How the smash hit ResusTO conference showed off the Allan Waters Family Simulation Centre
Toronto, September 28, 2018
By Mary Dickie
Participants tend to a high-tech manikin during a realistic scenario at our Simulation Centre’s state-of-the-art labs. (Photos by Katie Cooper, Marcelo Silles and Kevin Saychareun)
The inaugural ResusTO conference had a bold mission: to not only rethink accepted approaches to emergency resuscitation, but to redefine the medical conference itself, recasting it as a much more interactive experience through the use of creative simulation.
“Sitting in a lecture hall for three days is not that effective from an educational perspective,” says ResusTO organizer Chris Hicks, an emergency physician and trauma team leader at St. Michael’s. “We wanted to create a conference of depth rather than breadth, and put some education theory behind what we were doing.”
Held Sept. 13-14 at St. Michael’s Li Ka Shing Knowledge Institute, Allan Waters Family Simulation Centre and Emergency Department, ResusTO brought together specialist speakers and more than 80 acute care medicine providers to discuss procedural and psychological skills, inter-professionalism in critical care, teamwork and more. Those skills were then tested in innovative simulations of emergency resuscitation scenarios in the Simulation Centre, ED and Intensive Care Unit, including critical airway management, hysterotomy and Resuscitative Endovascular Balloon Occlusion of the Aorta (REBOA). And then everything was discussed once again in extensive debriefing sessions — and all the discussions were made freely available online.
The conference, inspired by Australia’s Social Media and Critical Care (SMACC) gathering, was a resounding success, selling out and resulting in astounding social media numbers — 3.7 million impressions, 1,513 tweets, an average of 39 tweets per hour — and demand for a ResusTO 2.0 next year.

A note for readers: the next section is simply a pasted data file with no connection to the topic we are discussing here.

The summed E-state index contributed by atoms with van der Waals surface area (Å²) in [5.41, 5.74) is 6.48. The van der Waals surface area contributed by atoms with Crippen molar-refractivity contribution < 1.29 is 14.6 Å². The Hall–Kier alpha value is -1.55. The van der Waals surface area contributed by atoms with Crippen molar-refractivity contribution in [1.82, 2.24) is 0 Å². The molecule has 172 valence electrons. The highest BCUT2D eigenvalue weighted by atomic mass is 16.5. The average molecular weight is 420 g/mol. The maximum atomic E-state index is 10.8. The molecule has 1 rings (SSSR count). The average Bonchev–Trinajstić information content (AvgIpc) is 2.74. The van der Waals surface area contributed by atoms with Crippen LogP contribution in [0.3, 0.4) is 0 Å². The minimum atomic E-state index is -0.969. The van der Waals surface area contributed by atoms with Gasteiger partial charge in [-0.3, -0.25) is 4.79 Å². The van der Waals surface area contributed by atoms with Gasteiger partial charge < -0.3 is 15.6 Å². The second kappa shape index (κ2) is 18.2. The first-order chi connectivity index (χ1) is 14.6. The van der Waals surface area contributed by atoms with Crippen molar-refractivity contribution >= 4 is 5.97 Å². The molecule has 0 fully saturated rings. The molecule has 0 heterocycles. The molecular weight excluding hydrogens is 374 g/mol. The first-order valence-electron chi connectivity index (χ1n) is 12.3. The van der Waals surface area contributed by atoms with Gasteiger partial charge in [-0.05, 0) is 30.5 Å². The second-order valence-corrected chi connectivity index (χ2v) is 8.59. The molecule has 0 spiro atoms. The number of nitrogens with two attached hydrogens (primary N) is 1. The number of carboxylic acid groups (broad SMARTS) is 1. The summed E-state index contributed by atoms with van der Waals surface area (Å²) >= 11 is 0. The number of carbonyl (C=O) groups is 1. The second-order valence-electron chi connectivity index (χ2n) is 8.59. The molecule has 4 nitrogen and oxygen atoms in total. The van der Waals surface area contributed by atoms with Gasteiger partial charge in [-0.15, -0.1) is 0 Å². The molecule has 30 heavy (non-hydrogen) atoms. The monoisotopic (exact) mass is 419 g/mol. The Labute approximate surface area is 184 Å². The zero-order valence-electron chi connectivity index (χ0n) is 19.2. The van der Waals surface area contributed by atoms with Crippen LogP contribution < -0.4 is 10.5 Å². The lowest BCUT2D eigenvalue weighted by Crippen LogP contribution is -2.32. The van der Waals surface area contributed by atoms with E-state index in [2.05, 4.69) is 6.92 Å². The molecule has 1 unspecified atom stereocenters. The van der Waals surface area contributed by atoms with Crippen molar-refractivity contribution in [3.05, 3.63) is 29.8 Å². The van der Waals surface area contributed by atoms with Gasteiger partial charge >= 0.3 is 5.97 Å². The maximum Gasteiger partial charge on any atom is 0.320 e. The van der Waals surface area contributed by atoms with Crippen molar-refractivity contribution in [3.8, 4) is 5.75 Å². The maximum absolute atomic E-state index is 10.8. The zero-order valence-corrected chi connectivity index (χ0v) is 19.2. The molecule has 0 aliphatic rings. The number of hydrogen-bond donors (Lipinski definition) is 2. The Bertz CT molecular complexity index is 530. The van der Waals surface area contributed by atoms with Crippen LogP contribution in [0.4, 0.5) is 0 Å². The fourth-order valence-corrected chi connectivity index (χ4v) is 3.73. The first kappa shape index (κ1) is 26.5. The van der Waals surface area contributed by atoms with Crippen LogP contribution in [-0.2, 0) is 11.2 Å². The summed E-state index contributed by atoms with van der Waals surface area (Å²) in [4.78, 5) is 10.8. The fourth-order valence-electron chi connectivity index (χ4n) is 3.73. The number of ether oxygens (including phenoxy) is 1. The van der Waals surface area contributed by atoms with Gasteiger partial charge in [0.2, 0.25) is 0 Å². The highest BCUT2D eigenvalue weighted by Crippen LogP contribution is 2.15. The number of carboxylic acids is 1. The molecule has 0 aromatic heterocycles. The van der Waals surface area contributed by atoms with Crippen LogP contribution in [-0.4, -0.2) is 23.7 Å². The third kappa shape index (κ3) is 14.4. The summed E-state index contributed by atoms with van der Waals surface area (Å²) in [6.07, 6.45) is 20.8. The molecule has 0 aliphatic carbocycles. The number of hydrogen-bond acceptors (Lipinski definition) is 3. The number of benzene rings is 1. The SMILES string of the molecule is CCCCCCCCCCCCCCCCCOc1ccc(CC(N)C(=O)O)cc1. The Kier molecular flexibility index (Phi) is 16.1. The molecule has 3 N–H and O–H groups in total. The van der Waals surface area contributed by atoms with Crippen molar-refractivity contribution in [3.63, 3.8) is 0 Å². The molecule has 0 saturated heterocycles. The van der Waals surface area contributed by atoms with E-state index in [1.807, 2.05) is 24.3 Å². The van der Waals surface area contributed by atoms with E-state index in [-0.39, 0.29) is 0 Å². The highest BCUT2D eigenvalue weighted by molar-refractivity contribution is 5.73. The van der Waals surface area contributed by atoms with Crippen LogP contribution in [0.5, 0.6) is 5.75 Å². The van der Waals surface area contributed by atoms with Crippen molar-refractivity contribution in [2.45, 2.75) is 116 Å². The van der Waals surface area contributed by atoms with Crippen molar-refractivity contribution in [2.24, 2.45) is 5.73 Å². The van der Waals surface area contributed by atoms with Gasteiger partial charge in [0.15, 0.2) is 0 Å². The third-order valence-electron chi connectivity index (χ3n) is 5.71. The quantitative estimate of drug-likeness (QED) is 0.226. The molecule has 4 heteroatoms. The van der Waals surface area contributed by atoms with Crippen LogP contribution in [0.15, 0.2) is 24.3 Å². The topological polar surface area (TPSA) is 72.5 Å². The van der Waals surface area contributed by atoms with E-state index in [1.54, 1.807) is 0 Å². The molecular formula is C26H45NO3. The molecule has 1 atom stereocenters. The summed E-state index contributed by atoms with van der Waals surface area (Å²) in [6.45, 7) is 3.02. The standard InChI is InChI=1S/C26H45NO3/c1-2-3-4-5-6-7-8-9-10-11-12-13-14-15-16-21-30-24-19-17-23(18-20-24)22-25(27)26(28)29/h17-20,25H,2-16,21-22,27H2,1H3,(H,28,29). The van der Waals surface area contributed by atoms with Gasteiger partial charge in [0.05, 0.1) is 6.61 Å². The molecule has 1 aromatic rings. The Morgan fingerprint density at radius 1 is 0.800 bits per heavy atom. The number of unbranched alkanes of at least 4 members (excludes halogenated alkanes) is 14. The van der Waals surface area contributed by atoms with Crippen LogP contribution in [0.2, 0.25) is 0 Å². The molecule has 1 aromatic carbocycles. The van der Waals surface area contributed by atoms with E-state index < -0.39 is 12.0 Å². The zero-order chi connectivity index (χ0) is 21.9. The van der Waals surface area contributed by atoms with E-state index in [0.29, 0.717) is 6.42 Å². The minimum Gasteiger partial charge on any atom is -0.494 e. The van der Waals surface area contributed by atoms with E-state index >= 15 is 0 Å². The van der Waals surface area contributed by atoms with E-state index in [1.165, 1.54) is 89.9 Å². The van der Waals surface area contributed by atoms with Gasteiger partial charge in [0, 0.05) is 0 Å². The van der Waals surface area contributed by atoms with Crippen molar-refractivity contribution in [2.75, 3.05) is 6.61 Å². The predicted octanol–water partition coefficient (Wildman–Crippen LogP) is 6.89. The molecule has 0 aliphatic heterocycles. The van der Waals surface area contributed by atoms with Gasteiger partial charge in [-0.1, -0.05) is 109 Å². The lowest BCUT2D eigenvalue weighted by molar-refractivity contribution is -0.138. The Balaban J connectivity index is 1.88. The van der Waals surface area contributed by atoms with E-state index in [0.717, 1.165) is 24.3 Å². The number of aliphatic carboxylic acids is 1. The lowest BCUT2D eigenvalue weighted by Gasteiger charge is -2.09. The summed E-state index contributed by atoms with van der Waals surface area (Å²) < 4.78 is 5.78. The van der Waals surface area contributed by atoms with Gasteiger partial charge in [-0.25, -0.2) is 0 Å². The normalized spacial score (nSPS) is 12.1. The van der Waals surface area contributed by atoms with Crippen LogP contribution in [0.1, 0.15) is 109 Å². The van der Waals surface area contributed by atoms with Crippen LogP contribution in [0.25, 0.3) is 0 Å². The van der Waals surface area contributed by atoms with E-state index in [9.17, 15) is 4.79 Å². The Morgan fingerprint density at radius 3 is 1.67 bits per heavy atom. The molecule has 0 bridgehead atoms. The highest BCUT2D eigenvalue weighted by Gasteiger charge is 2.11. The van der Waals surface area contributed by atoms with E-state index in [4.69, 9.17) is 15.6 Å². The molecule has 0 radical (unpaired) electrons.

A good part of its success was due to the conference organizers being able to use the Simulation Centre’s state-of-the-art labs and high-tech manikins to challenge participants with realistic scenarios, led by its simulation educators and specialists. “The Sim Centre team did an incredible job,” says Dr. Hicks, who’s also director of St. Michael’s emergency residency sim program. “They did hundreds of hours of prep work to get everything ready.”
As Nazanin Khodadoust, manager of the Allan Waters Family Simulation Centre, points out, “It’s the behind the scenes work that really made it successful. The expertise of our simulation team, the hours of preparation, communication with clinicians, trial and error, collaborating and consulting with other subject matter experts and bringing it all together to make it happen — and making sure everything we did met the educational objectives for the sessions.”
The Simulation Centre was established in 1996, but when it moved into its current home in the Li Ka Shing Knowledge Institute in 2011, its focus changed from purely medical to inter-professional, and the number of users grew from about 1,500 a year to over 6,000. “Many different people use our centre, from nursing orientation to dieticians, staff physicians and residents, respiratory therapists, social workers or spiritual care workers who maybe just want to run a scenario where they have to give bad news to a patient’s family,” says simulation educator Christine Leger. “There are different spectrums on how intense the scenarios are, based on what we want the participants to get out of it.”